LSE’s Shakuntala Banaji analyses the mediated campaign that followed the cancellation of a keynote address by Narendra Modi at an American university, and argues that ‘freedom of speech’ rhetoric is a form of propaganda.  

In March 2003, Gujarat Chief Minister Narendra Modi was struggling to untarnish his image. His administration had presided over a highly photographed, documented and graphic anti-Muslim pogrom in which over 2,000 Gujarati citizens, mainly Muslim men, women and children, were killed. This followed a gruesome train fire that caused the deaths of 58 right-wing Hindutva activists and their children. This tragic fire, which followed an argument at a train station, was blamed with little evidence on a Muslim conspiracy. Since these events, Modi has been accused of complicity by various senior officials, and ministers appointed by him have been sentenced to life imprisonment for their role in the massacre.


In March 2013, just over a decade later, Modi was invited by some pro-business, pro-industry students at an American university to give a keynote address via video conference. Several members of staff and other students petitioned against the keynote, and the talk was cancelled amidst much recrimination about freedom of speech, the pride of India and western hypocrisy. This post analyses the significance of these events for democratic practices in India and elsewhere.

A mediated campaign constructing the cancellation of a keynote address at an American university as a threat to the freedom of speech of an Indian politician is not in itself astounding. However, when that politician has been accused repeatedly of complicity in the murder of several thousand of his state’s citizens (“We Have No Orders To Save You”, Human Rights Watch, 2002 report on Gujarat communal violence), and human rights organisations have documented state-sponsored discrimination against hundreds of thousands more in the decade that followed, a campaign bemoaning the said politician’s freedom of speech and championing his economic successes takes on more sinister overtones. Let me explain why.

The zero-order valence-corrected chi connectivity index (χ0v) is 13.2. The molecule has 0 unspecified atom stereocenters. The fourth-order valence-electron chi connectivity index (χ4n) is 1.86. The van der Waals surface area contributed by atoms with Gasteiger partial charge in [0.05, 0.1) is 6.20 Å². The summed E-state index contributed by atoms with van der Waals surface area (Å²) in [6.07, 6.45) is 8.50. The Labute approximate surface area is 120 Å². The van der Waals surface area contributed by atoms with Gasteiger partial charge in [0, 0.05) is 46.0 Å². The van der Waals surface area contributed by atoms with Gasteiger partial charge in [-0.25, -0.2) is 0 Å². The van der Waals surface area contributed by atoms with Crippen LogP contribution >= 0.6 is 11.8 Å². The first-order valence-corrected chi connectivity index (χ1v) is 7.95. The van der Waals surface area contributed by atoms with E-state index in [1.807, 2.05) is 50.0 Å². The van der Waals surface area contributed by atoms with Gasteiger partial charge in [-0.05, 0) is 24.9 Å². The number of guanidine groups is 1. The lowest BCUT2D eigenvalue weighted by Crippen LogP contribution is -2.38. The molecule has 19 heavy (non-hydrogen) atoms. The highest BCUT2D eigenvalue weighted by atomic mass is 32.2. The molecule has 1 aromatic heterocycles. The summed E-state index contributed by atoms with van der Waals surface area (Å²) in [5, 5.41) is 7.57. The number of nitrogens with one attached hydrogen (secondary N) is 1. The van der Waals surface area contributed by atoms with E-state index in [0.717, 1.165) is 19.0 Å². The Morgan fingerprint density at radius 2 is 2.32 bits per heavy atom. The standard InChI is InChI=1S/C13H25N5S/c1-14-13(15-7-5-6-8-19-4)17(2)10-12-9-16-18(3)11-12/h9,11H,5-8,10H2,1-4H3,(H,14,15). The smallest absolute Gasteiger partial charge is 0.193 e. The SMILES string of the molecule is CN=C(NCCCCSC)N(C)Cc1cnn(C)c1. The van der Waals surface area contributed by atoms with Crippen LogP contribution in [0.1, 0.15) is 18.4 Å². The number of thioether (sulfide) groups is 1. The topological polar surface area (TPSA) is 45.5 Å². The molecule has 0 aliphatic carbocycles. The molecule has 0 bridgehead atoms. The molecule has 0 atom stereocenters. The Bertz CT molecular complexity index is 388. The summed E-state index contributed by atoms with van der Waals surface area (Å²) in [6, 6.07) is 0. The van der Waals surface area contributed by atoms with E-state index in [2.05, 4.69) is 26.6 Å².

Modi, the politician in question, has access and the power to censor much of his own state’s media, and uses both old and new media as platforms to build his personality cult, and as tools to exculpate him of blame for the mass killings that have been laid at his door by the testimony of his own one-time accomplices. Given this phenomenal power over media and communication, and the ways in which it has paid off electorally – with a third term as chief minister – the claim that there is a threat to Modi’s freedom of speech can thus be seen as a rhetorical device that serves a propagandist function. In the eyes of his supporters and those wavering politically, it emphasises that Modi is more sinned against than sinning, and identifies him with ‘the nation’ of India. In the minds of those who do not know him, it is the beginning of a new story.

Further, the casting of this politician as a respectable and saintly victim ignores history and discounts facts. In doing so, it disrespects the real victims, who are now dead or for the most part silenced. Worse still, it would not be happening if Modi were a lone maverick with little support—instead, he has a huge and growing base amongst well-to-do Hindu nationalists in Gujarat and further afield. The championing of this politician thus signifies the willing participation of hundreds of thousands, perhaps millions, of Indians at home and in diaspora in an authoritarian and discriminatory ideology and a set of lies about the past that could lead India – ironically through the overtly democratic channels of media, election campaigning and voting – to undermine its remaining democratic ethos.